Seaside’s roads each come with a story.
In the early days of urban America as cities began to grow, streets were named after landmarks, like Church, Monument, Canal and so forth. The occasional direction might get added to further clarify. The idea being that streets were features, which is why one would rarely see a road named outside the village or town. In America, around 1850 a cultural change took place. Everything from literature to gardening shifted. People’s views on nature changed. Nature was no longer a grisly, howling force to be reckoned with. It was beginning to be portrayed in a romantic sense. Nature offered beauty, safety and cleanliness in stark contrast to the industrialized cities that were crowded and dirty.
There was a change in architecture too. The cool, rational, ordered and urban, Greek Revival style transformed to the picturesque, romantic, asymmetric Gothic Revival. This movement was inspired by John Ruskin and A.W.N. Pugin in England and carried in the U.S. by A. J. Davis, the architect of Lyndhurst, a famous Gothic mansion overlooking the Hudson River in Tarrytown, New York. Streets began to take on different names, many with romanticized connotations.
If you have strolled around Seaside much, you will notice many street names and probably can associate some memory with them. Do you recall seeing Ruskin Street and Ruskin Park? They are named after John Ruskin, mentioned earlier, a 19th Century art critic and theorist most noted for his book, The Seven Lamps of Architecture, published in 1849. Three of the seven tenets he espoused in the book can be found in Seaside today. Beauty, life and memory abound in this idyllic village by the sea. Ruskin would most likely be pleased if he were to visit Seaside today.
Other streets here like Smolian Circle, Central Square, Savannah, Tupelo and others all conjure up images in our mind. Take for instance, Smolian Circle. Seaside founder Robert Davis named the street after his grandfather, J.S. Smolian, also known as J.S. Smolian was co-owner of Pizitz, a department store chain in Alabama. He purchased the land that is now Seaside in hopes of building a summer camp for store employees.
One can imagine where the name Central Square came. This busy street is the heart of Seaside, much like Grand Central Station is the heart of New York City. The hustle and bustle of life. People coming and going. Food, drink and dessert all within a short walk. It’s the epitome of energy, exuberance and for the romantics, hope for a better tomorrow. Everyone is going somewhere to do something. Fitting here don’t you think?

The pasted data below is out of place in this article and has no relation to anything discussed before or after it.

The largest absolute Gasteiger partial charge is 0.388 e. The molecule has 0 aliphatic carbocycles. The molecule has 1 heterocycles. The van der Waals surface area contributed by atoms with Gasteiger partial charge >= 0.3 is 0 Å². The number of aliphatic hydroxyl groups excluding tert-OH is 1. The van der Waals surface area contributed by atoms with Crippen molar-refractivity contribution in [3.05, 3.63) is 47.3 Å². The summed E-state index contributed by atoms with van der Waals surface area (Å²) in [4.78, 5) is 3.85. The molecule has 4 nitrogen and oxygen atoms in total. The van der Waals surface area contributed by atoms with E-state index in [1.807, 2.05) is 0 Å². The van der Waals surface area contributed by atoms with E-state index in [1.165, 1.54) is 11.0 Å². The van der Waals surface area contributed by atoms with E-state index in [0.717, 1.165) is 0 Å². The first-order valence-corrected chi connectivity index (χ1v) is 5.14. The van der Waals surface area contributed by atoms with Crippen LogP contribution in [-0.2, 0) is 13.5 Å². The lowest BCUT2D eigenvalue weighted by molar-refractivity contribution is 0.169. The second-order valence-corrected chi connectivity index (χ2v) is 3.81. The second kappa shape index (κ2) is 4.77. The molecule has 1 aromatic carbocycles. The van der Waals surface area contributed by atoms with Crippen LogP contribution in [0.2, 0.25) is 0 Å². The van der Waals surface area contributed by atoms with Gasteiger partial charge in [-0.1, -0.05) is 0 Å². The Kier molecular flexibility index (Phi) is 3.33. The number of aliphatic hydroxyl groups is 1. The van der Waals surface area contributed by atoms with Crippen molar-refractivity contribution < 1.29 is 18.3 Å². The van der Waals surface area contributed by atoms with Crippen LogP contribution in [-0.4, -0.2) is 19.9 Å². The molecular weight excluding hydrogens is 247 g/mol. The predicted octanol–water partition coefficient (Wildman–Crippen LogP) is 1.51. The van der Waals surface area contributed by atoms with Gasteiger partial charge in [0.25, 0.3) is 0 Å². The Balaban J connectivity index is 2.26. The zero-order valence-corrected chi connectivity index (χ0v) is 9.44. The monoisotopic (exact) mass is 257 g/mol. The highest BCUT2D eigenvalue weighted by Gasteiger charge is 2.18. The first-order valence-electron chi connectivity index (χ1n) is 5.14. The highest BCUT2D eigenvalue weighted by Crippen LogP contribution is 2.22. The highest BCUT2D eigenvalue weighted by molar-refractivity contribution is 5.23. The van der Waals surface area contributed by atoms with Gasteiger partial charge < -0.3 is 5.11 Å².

Then there’s Savannah Street. Chances are if you have visited Savannah, Ga., you can see how this street name is fitting here. Savannah is a laid back, unassuming, well planned city. There are lush parks, sidewalks for strolling and the ocean is close by. Not nearly as close as here, mind you, but close enough to hear the seagull calling for her young fledgling to come closer. Savannah is a place where one never tires of returning. So it can be said for Seaside.
No doubt if you hail from Mississippi, Tupelo will be in your lexicon. Tupelo is the “hub” of the state, much like Seaside is the hub of 30A. Tupelo also has a rich history in music being the birthplace of Elvis Presley. Central Square Records might just have a Presley tune or two.
Tupelo was also the first city in Mississippi to receive power from the Tennessee Valley Authority (TVA) back in 1934. Here at Seaside, if you are coming from the East, Tupelo Street is the first street to welcome you to Seaside, the first New Urbanist community in America. Lots of “firsts.”
There are many other streets here in Seaside whose names possibly connect with a distant memory you might have. That’s not by accident. The town founders knew that street names carried with them powerful memories and connections to times past. Remember your childhood home? You can probably recall just about every house on that street and the memories you made riding your bike, listening to music on the front porch with a friend, or waiting by the mailbox for a letter. That’s precisely what is expected to happen during your visit here. Whether you leisurely stroll through Ruskin Park, ride your bike around Central Square or grab a nap on your porch on Tupelo Street, it’s all good. There is nothing better for memory-making than spending a day or two on the streets of Seaside.
By Pratt Farmer